It might not be the newest piece of kit on the block but the EXS24 sampler is tried, tested and true. Logic Pro’s go-to factory sampler since the days of the software’s creator, Emagic, EXS24 is simple, straight-forward to use and yet feature-laden enough to remain useful to producers today.
In this article, I want to show you how you can experiment quickly using loops and a handful of EXS24’s functions within a session in Logic Pro X, applying modulations to your source sounds in often highly musical ways.
I’ve selected some loops from our Glide - Chill Electronic Loops pack to use in my demonstration, choosing the ‘BlackSea_80_Bm_GuitarRiff01’ electric guitar loop as my central focus. Of course, I could simply drag and drop this loop onto a blank audio channel in my Logic session, but importing it into EXS24 allows me a handful of important sound design options that we’ll look at in turn. Here’s how the loop sounds:
Dialling up a fresh instance of EXS24 on a new instrument channel, I can get my guitar loop into the sampler simply by hitting the ‘edit’ button, located near the top right corner of the interface (if you can’t see this button, you need to select the ‘Advanced Editing’ checkbox under Preferences > Advanced), and dragging and dropping over the new window that opens up.
Next, I want to change the root pitch of the sample, so I can trigger it from C3 using my MIDI keyboard or the piano roll - this is achieved simply by double clicking the box under the ‘Key’ column in EXS24’s edit window and typing in C3.
This lets me trigger my guitar loop, in full, by recording in or drawing a note at C3 that lasts for 4 bars at 80 Bpm. Now the fun begins!
If we head back to EXS24’s main interface, we can see that we have a small selection of tools and modulation sources at our fingertips to play with. To begin, let’s give the guitar loop a warbly effect by modulating its pitch with an LFO - I can do this using the 2nd slot in EXS24’s modulation matrix, choosing ‘LFO 1’ as source and ‘Pitch’ as destination.
Setting the LFO to 4.8Hz and dragging the modulation arrow up to around 39 cents gives us this:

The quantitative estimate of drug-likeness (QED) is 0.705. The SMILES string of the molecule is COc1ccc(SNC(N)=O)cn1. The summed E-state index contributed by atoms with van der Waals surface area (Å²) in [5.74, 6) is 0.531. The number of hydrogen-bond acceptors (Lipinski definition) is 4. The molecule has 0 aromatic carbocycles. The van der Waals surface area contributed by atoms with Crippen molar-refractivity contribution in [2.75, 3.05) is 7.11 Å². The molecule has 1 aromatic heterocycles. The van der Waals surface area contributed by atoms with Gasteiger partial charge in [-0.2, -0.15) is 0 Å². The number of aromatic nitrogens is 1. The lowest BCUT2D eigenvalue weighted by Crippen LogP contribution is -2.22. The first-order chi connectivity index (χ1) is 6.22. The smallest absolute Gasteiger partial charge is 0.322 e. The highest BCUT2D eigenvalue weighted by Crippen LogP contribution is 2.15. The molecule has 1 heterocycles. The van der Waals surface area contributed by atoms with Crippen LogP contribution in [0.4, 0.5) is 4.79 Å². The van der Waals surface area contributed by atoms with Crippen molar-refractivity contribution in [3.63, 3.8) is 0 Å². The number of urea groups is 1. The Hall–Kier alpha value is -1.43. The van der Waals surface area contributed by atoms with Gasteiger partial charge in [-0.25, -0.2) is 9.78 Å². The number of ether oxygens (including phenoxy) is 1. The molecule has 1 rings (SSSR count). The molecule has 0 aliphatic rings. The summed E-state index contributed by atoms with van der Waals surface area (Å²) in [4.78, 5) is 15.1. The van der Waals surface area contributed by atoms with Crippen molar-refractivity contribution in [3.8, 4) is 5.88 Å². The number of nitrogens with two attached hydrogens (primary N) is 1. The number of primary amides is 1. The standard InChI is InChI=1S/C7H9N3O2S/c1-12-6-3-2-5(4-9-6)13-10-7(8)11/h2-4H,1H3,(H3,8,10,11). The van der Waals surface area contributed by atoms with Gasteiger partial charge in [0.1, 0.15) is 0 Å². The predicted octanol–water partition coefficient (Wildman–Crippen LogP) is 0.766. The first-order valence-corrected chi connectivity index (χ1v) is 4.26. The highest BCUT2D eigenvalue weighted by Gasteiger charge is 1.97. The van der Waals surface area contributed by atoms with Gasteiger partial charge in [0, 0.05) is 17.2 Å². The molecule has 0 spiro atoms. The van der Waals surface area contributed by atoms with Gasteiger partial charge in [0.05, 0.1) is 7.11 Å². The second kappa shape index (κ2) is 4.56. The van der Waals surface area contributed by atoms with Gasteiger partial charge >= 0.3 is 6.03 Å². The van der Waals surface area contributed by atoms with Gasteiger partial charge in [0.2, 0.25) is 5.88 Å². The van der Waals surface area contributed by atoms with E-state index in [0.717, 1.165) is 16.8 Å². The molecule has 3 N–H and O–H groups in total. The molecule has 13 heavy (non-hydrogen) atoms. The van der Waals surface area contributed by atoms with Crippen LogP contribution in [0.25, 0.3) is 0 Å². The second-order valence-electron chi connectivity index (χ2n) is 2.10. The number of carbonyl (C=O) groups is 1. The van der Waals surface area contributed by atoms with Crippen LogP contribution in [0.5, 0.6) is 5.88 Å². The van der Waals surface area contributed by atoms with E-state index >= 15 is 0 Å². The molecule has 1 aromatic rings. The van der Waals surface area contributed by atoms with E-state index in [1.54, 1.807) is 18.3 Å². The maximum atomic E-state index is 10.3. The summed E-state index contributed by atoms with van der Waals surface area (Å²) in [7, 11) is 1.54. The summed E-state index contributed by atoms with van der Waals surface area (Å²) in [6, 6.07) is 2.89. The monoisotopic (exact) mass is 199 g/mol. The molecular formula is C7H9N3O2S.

I like this effect but the repetitiveness of the modulation makes it sound a bit mechanical - I can rectify this by modulating the LFO rate itself with another LFO! Setting LFO 2 to 0.225Hz and pulling the modulation arrow all the way down to -50% gives us this:
Next, I want to play around with the guitar’s location in the stereo field - selecting ‘Pan’ as destination and ‘LFO 2’ as modulation source, along with a modulation rate of -100%, gives us this auto-pan effect:
Sidechain To The Rescue
It’s time to introduce a different modulation source - we could turn to EXS24’s envelope options but I feel they’re quite a well-used modulation source and I want to introduce something a bit more musical into the mix. So, let’s take advantage of EXS24’s sidechain abilities and introduce some more audio into the equation!
Dragging two more loops from Glide into my Logic session, ‘BlackSea_80_MainDrums01’ and ‘BlackSea_80_Hats01’, and this time straight onto blank audio tracks, provides us with two new modulation sources. The hi hat loop contains very well-defined and rhythmic sounds, which is pretty ideal for use as a modulation source.
I can use this loop as a sidechain signal by selecting the appropriate track number from the drop-down list in the top right corner of EXS24’s main interface - in this case it’s ‘audio 2’ I want to use. With ‘Side Chain’ selected as source, ‘Flt Cutoff’ as destination, an 18dB low pass filter mode engaged, a little drive, quite a lot of resonance and a base cutoff of about 51% selected, here’s the funky output alongside the drum loops:
I also made the pan modulation more complex by modulating it with LFO 2 via the sidechain signal, meaning the amplitude of the hi hat loop will scale the LFO’s value in modifying the position of the guitar loop in stereo space. With EXS24, you really can do a lot with just a little!
Of course, what with the guitar loop being triggered by MIDI and pitched within EXS24, I can introduce additional copies of the sound an octave above and below the original just by drawing in more MIDI notes. Here’s the result, alongside the ‘BlackSea_80_Bm_BassGuitar01’ loop from Glide for good measure:
As a final example, I’ve mixed in a similar treatment applied to the ‘BlackSea_80_Bm_Pad’ loop, also from Glide, to the guitar, bass and drum loops:
So there we have it, with just a classic piece of software, a little bit of routing around and some loops to hand, we can create musical modulations and effects without breaking a sweat. Good luck with your own loop experimentations and get creative!